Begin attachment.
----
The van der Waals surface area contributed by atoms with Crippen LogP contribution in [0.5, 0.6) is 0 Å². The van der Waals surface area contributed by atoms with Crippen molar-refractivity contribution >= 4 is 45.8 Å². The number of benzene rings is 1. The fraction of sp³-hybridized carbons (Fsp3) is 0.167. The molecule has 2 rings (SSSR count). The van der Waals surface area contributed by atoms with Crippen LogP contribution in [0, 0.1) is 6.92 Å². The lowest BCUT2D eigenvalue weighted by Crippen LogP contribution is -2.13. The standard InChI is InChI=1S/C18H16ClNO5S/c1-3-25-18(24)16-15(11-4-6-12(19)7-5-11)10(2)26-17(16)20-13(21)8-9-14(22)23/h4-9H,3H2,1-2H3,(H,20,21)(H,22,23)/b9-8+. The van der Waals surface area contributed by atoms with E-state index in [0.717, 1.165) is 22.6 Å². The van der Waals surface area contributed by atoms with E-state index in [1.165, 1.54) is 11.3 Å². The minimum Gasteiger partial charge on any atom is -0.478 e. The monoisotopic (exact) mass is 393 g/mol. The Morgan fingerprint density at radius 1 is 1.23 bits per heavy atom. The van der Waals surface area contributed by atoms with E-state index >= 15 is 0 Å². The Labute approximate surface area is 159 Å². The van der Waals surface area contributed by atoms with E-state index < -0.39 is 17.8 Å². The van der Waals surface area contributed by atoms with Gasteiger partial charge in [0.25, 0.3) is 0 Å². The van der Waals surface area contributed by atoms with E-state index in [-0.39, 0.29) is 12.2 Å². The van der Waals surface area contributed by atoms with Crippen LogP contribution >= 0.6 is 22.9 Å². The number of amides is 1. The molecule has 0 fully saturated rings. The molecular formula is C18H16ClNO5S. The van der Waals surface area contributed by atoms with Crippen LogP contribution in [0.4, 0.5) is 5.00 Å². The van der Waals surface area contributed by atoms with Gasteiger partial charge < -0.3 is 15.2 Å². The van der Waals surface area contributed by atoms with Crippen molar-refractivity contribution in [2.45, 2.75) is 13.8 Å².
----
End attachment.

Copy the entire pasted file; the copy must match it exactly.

The van der Waals surface area contributed by atoms with Crippen LogP contribution in [0.5, 0.6) is 0 Å². The van der Waals surface area contributed by atoms with Crippen molar-refractivity contribution >= 4 is 45.8 Å². The number of benzene rings is 1. The fraction of sp³-hybridized carbons (Fsp3) is 0.167. The molecule has 2 rings (SSSR count). The van der Waals surface area contributed by atoms with Crippen LogP contribution in [0, 0.1) is 6.92 Å². The lowest BCUT2D eigenvalue weighted by Crippen LogP contribution is -2.13. The standard InChI is InChI=1S/C18H16ClNO5S/c1-3-25-18(24)16-15(11-4-6-12(19)7-5-11)10(2)26-17(16)20-13(21)8-9-14(22)23/h4-9H,3H2,1-2H3,(H,20,21)(H,22,23)/b9-8+. The van der Waals surface area contributed by atoms with E-state index in [0.717, 1.165) is 22.6 Å². The van der Waals surface area contributed by atoms with E-state index in [1.165, 1.54) is 11.3 Å². The minimum Gasteiger partial charge on any atom is -0.478 e. The monoisotopic (exact) mass is 393 g/mol. The Morgan fingerprint density at radius 1 is 1.23 bits per heavy atom. The van der Waals surface area contributed by atoms with E-state index >= 15 is 0 Å². The Labute approximate surface area is 159 Å². The van der Waals surface area contributed by atoms with E-state index < -0.39 is 17.8 Å². The van der Waals surface area contributed by atoms with Gasteiger partial charge in [0.25, 0.3) is 0 Å². The van der Waals surface area contributed by atoms with E-state index in [-0.39, 0.29) is 12.2 Å². The van der Waals surface area contributed by atoms with Crippen LogP contribution >= 0.6 is 22.9 Å². The number of amides is 1. The molecule has 0 fully saturated rings. The molecular formula is C18H16ClNO5S. The van der Waals surface area contributed by atoms with Crippen LogP contribution in [0.4, 0.5) is 5.00 Å². The van der Waals surface area contributed by atoms with Gasteiger partial charge < -0.3 is 15.2 Å². The van der Waals surface area contributed by atoms with Crippen molar-refractivity contribution in [2.45, 2.75) is 13.8 Å².